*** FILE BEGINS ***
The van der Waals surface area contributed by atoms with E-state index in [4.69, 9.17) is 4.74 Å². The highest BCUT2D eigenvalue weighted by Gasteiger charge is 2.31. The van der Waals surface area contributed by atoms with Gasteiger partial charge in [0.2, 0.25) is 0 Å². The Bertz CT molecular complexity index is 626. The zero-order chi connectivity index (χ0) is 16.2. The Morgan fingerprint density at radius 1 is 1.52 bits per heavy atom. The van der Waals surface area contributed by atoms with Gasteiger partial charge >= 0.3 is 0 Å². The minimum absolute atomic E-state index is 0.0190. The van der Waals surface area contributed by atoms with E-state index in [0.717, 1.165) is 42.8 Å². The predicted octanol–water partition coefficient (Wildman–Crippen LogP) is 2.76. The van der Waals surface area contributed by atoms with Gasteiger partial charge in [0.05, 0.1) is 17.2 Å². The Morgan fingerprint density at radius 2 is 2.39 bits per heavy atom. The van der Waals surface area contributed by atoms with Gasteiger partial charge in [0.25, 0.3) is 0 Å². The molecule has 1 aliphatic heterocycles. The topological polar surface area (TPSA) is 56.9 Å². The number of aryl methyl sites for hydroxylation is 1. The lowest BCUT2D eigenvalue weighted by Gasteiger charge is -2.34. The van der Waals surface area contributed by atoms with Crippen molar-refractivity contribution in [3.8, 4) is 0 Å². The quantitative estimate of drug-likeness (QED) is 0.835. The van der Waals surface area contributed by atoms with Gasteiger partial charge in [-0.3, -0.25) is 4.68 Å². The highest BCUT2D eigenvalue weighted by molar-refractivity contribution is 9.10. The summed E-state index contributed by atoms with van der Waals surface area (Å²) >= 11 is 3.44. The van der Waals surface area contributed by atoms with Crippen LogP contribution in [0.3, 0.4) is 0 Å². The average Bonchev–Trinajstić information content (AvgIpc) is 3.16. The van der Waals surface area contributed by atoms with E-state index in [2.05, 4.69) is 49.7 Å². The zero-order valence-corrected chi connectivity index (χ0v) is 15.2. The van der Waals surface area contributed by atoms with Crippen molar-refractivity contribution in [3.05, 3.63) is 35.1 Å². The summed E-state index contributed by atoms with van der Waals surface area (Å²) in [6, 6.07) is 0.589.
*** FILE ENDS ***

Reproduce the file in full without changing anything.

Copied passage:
The van der Waals surface area contributed by atoms with E-state index in [4.69, 9.17) is 4.74 Å². The highest BCUT2D eigenvalue weighted by Gasteiger charge is 2.31. The van der Waals surface area contributed by atoms with Gasteiger partial charge in [0.2, 0.25) is 0 Å². The Bertz CT molecular complexity index is 626. The zero-order chi connectivity index (χ0) is 16.2. The Morgan fingerprint density at radius 1 is 1.52 bits per heavy atom. The van der Waals surface area contributed by atoms with Gasteiger partial charge >= 0.3 is 0 Å². The minimum absolute atomic E-state index is 0.0190. The van der Waals surface area contributed by atoms with E-state index in [0.717, 1.165) is 42.8 Å². The predicted octanol–water partition coefficient (Wildman–Crippen LogP) is 2.76. The van der Waals surface area contributed by atoms with Gasteiger partial charge in [0.05, 0.1) is 17.2 Å². The Morgan fingerprint density at radius 2 is 2.39 bits per heavy atom. The van der Waals surface area contributed by atoms with Gasteiger partial charge in [0.25, 0.3) is 0 Å². The molecule has 1 aliphatic heterocycles. The topological polar surface area (TPSA) is 56.9 Å². The number of aryl methyl sites for hydroxylation is 1. The lowest BCUT2D eigenvalue weighted by Gasteiger charge is -2.34. The van der Waals surface area contributed by atoms with Crippen molar-refractivity contribution in [3.8, 4) is 0 Å². The quantitative estimate of drug-likeness (QED) is 0.835. The van der Waals surface area contributed by atoms with Gasteiger partial charge in [-0.3, -0.25) is 4.68 Å². The highest BCUT2D eigenvalue weighted by molar-refractivity contribution is 9.10. The summed E-state index contributed by atoms with van der Waals surface area (Å²) >= 11 is 3.44. The van der Waals surface area contributed by atoms with Crippen LogP contribution in [0.3, 0.4) is 0 Å². The average Bonchev–Trinajstić information content (AvgIpc) is 3.16. The van der Waals surface area contributed by atoms with E-state index in [2.05, 4.69) is 49.7 Å². The zero-order valence-corrected chi connectivity index (χ0v) is 15.2. The van der Waals surface area contributed by atoms with Crippen molar-refractivity contribution in [3.05, 3.63) is 35.1 Å². The summed E-state index contributed by atoms with van der Waals surface area (Å²) in [6, 6.07) is 0.589.